This network of dark money, funding climate change denial, is not just a side issue in matters of economic and political decision making. The denial of climate change by this billionaire-driven counter movement has sabotaged action on climate change, promoted the growth of ultra conservative and science-denying political parties, and contributed to policies favouring the oil sector.

The US government has enthusiastically turned on the spirit of money to fund bailouts of declining and crisis-ridden industries. With the use of government money to rescue failing industries, there has been a revival of an old idea – nationalising the fossil fuel companies. Stigmatised as a ‘socialistic’ measure, the nationalisation of faltering companies has long been a measure adopted by American and right wing governments.

In fact, it is precisely at times of economic crisis that governments have implemented nationalisation to stave off complete financial collapse, thus rescuing the private sector. Rather than bailing out the corporate polluters, government funds can be used to rescue the workers, who have been bearing the brunt of the oil industry’s collapse. Providing yet more bailouts to the oil conglomerates would only serve to prop up a failed business model.

A Green New Deal, as suggested by numerous climate activist groups, would move away from fossil fuels, boost renewable energy technologies, and transition to new jobs and industries. With the oil industry increasingly becoming an unreliable source of employment, as well as promoting a polluting product, it is time to rebuild the economy, not for the profits of shareholders, but to prioritise people’s needs and address the climate emergency.

While the pandemic has exacerbated economic problems, the economic order prior to the pandemic was already broken. The global oil industry was part of creating the capitalist crisis. We cannot afford to return to what was ‘normal’.

Shakespeare in quarantine, the Merchant of Venice and anti-Semitism

Shakespeare spent a good portion of his life in quarantine. England was being ravaged by the plague – Shakespeare lost older siblings to the disease, though he himself remained healthy. The theatres of London were ordered closed by the authorities, along with other businesses, to contain the spread of the plague. Did Shakespeare write King Lear while in quarantine, with the pestilence and death afflicting his nation? Strong circumstantial evidence suggests that he did.

That is an interesting question, but there is one question regarding the Bard’s work that has had Shakespeare scholars, academics and playwrights debating for at least 400 years – is The Merchant of Venice anti-Semitic? The plague was not the only contagion afflicting Elizabethan England – anti-Semitism had been rife among English society, and throughout Christian Europe, for centuries.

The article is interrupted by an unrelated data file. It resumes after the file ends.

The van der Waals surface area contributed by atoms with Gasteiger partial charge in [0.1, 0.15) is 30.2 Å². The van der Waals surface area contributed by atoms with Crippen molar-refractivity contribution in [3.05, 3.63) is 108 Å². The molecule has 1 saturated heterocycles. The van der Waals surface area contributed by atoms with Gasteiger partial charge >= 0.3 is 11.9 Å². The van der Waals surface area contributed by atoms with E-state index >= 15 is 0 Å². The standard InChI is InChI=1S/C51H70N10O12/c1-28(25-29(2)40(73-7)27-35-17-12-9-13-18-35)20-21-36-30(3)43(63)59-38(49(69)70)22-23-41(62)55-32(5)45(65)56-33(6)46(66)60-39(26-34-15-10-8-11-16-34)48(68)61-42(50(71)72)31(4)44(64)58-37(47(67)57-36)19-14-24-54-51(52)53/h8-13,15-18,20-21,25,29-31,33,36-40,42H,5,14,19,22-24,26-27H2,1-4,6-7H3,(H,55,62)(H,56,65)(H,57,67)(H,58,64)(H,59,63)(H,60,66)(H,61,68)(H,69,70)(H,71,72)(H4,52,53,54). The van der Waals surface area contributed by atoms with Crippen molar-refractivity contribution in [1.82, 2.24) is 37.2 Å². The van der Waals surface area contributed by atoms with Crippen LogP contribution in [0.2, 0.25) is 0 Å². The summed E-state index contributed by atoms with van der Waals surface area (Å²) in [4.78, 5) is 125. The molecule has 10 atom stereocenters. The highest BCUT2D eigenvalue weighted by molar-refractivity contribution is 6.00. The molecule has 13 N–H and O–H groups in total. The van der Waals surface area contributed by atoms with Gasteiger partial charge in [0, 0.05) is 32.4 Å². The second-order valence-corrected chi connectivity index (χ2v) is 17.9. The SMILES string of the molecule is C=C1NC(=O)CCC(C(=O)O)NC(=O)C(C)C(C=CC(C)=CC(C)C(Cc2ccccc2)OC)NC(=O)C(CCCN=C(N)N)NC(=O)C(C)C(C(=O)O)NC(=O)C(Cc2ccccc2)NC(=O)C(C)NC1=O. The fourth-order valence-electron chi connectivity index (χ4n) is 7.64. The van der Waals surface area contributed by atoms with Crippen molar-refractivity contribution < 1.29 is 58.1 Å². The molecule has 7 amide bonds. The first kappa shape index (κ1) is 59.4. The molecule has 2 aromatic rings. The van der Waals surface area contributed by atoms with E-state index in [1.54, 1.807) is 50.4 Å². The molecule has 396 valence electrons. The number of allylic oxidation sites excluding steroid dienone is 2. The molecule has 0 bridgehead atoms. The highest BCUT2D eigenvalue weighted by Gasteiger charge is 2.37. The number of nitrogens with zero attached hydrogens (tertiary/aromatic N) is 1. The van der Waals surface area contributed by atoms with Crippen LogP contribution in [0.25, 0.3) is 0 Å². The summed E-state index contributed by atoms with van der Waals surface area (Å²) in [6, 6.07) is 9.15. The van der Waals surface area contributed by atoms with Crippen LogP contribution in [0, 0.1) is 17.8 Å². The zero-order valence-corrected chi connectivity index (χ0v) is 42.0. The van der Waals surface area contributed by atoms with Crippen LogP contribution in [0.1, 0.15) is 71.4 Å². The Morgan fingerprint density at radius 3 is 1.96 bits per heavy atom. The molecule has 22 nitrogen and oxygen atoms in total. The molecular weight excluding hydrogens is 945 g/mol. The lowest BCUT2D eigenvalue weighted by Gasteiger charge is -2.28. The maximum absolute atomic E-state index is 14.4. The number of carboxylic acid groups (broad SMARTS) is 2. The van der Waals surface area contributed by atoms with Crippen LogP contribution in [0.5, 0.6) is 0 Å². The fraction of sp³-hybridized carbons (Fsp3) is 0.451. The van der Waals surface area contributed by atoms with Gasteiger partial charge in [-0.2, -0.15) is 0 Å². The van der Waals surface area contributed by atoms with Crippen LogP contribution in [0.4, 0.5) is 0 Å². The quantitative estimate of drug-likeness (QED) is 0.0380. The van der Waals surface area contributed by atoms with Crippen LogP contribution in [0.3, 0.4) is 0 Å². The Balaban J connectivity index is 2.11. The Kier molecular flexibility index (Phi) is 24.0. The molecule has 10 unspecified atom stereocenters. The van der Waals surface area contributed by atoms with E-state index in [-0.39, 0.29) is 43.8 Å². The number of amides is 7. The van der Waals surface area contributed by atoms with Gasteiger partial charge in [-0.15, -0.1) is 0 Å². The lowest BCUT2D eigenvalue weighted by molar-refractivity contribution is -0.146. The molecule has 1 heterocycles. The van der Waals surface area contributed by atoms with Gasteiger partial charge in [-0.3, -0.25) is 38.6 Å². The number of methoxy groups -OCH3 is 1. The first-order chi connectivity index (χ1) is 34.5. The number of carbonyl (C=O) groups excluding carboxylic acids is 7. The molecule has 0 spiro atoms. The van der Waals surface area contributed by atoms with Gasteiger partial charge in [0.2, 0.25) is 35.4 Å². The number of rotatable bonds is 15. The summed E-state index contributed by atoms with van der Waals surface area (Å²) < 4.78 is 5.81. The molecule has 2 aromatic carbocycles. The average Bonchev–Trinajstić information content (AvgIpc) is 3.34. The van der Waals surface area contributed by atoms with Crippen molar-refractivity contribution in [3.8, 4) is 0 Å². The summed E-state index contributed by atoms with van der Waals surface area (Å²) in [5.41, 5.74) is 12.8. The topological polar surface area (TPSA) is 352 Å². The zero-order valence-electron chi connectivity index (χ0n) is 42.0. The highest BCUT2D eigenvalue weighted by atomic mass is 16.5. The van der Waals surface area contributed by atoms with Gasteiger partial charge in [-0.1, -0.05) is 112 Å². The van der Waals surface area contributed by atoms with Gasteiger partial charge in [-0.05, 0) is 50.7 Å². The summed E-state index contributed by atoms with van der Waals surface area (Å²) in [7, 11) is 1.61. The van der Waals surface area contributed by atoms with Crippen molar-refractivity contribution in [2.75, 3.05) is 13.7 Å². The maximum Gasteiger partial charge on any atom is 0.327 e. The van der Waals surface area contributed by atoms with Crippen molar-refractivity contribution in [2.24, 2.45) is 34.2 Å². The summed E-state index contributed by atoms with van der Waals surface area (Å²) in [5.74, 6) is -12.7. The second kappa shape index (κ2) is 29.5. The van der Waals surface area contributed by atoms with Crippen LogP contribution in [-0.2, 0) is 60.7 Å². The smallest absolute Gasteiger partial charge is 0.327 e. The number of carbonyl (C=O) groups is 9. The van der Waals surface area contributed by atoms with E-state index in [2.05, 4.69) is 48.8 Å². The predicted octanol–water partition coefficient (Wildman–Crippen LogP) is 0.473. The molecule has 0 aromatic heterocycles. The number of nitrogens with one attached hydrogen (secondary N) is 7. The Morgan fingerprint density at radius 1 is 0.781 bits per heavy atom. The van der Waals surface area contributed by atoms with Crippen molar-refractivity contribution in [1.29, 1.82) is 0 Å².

Let’s unpack this subject.

The England in which Shakespeare was born and raised was an anti-Semitic place. Jews were certainly not welcome in that country. King Edward I had expelled the Jewish population from the nation in 1290 – after centuries of anti-Semitic persecution. Jews who remained in England either converted to Christianity, or practiced their faith in secret. Jews who had endured life in Christian European countries, were often confined to small, cramped ghettos. The city-state of Venice, where the action of The Merchant of Venice is set, followed this practice.

In Shakespeare’s lifetime, England witnessed the Lopez affair. Dr Rodrigo Lopez, a Portuguese Jewish convert to Christianity and personal physician to Queen Elizabeth I, was arrested on a charge of attempting to poison the Queen. Charged and convicted as a traitor in 1594, this trial contributed to an ongoing climate of anti-Semitism. One of Shakespeare’s contemporaries, Christopher Marlowe, wrote a play called The Jew of Malta. The main villain, Barabas, is a scheming, deceitful, money-lending Jew. This play undoubtedly influenced the literary community, including Shakespeare.

Jews formed a convenient scapegoat for society’s ills. They were blamed for spreading the Black Death, practicing the sin of usury, and consuming the blood of Christian children, among other things. However, it is the subject of money-lending, and its inclusion as the main feature of Shylock, that has formed one of the most enduring and culturally significant stereotypes down the ages.

As with all stereotypes, there is a grain of truth in the characterisation of Jews and their role as financiers. Excluded from all professions, corralled into ghettos and subjected to periodic pogroms and violence, Jews resorted to the one occupation that could sustain them – money-lending. Lost in the diaspora, Jewish communities kept a cohesive identity by emphasising religious literacy and education. With compulsory education in Hebrew texts, promoting internal cohesiveness and literacy, the Jews became well represented in business and finance. Shylock is a somewhat sinister caricature of the Jewish money-lender stereotype.